Did Van Til set Christianity alongside other worldviews?

I was sent a link to some sort of “progressive” podcast, called “Homebrew Christianity”, with a guest named Peter Rollins. Mr. Rollins, supposedly, is a “Christian atheist”, in some existential sense. His self-description, frankly, was rambling, confused a host of categories, and was quite unintelligible. The host(s) were equally confused, rambling, and made a riproaring shambles out of every theological topic they touched. I’m more than happy to link to the podcast so you can see for yourself, being quite confident that the ideas expressed therein are self-refuting. Be that as it may, I was interested primarily because he …

Read more

"The Argument From Consciousness"

Peter Kreeft and Ronald K. Tacelli make the following argument:

  1. We experience the universe as intelligible. This intelligibility means that the universe is graspable by intelligence.
  2. Either this intelligible universe and the finite minds so well suited to grasp it are the products of intelligence, or both intelligibility and intelligence are the products of blind chance.
  3. Not blind chance.
  4. Therefore this intelligible universe and the finite minds so well suited to grasp it are the products of intelligence. (66)

The argument (which they call “The Argument from Consciousness”) is predicated upon their design argument presented prior to this one in …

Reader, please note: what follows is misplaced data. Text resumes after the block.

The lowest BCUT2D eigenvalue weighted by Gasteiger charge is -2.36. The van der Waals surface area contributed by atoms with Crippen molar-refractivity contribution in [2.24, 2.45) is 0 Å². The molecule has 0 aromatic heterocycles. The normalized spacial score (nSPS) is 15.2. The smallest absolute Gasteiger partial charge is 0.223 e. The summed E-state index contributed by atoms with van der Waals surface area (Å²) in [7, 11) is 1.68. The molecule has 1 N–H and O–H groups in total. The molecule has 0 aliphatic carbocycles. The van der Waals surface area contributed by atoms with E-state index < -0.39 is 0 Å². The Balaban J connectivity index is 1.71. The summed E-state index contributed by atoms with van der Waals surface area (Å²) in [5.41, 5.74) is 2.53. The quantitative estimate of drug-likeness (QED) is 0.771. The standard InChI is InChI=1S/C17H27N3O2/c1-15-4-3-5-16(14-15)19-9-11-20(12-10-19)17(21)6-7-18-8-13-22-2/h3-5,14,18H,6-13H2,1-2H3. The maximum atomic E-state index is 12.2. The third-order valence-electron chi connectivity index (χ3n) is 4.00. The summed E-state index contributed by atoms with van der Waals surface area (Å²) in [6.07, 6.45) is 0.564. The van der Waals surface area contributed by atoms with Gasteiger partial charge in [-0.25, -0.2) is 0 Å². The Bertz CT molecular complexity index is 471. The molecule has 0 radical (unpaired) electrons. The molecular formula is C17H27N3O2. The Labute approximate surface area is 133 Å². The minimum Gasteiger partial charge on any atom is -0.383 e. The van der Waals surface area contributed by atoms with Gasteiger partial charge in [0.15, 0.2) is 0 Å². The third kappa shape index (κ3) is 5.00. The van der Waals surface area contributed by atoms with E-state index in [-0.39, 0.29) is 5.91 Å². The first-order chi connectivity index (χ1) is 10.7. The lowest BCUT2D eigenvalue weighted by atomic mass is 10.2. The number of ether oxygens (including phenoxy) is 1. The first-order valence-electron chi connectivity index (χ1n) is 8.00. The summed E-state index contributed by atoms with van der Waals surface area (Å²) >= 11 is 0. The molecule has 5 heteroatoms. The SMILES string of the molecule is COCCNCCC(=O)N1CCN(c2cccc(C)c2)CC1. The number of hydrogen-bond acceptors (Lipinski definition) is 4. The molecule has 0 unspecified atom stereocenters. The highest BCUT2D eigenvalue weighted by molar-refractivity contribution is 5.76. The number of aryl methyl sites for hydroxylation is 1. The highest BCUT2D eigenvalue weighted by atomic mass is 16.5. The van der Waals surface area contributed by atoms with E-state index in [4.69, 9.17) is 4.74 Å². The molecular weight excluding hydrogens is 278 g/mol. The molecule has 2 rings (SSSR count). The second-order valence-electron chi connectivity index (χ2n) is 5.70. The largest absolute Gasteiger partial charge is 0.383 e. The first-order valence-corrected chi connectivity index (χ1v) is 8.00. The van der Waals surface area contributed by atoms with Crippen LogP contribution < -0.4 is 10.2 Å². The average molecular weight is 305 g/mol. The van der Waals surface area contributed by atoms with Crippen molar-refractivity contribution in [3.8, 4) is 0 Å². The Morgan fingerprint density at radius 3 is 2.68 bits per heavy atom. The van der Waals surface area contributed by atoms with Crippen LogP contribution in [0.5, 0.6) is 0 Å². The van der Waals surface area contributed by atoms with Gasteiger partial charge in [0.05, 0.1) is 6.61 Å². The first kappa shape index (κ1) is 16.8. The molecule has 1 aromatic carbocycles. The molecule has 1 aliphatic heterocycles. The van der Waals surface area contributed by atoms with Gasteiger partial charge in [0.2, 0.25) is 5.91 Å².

Read more

Thoughts of H.W.B. Joseph

In 1931 a late nineteenth and early twentieth century philosopher at Oxford by the name of H.W.B. Joseph published a book called Some Problems in Ethics. The following is quoted from the aforementioned work:

If thought is laryngeal motion, how should any one think more truly than the wind blows? All movements of bodies are equally necessary, but they cannot be discriminated as true and false. It seems as nonsensical to call a movement true as a flavor purple or a sound avaricious. But what is obvious when thought is said to be a certain bodily movement seems equally

Read more

An Argument For Agreus

One might deny that laws of logic exist, but not without presupposing the laws of logic (i.e. the law of non-contradiction). Since the affirmation of a proposition implies the falsehood of its contradictory, the denial of the laws of logic is self-refuting.

The possibility of rational inference presupposes the laws of logic (i.e. identity; non-contradiction), but the laws of logic entail that nonphysical, nonspatial, nontemporal reality of some sort be accepted. The laws of logic are not physical laws as is evidenced by the fact that they are applicable to possible worlds in which there are no physical objects. [1]

Read more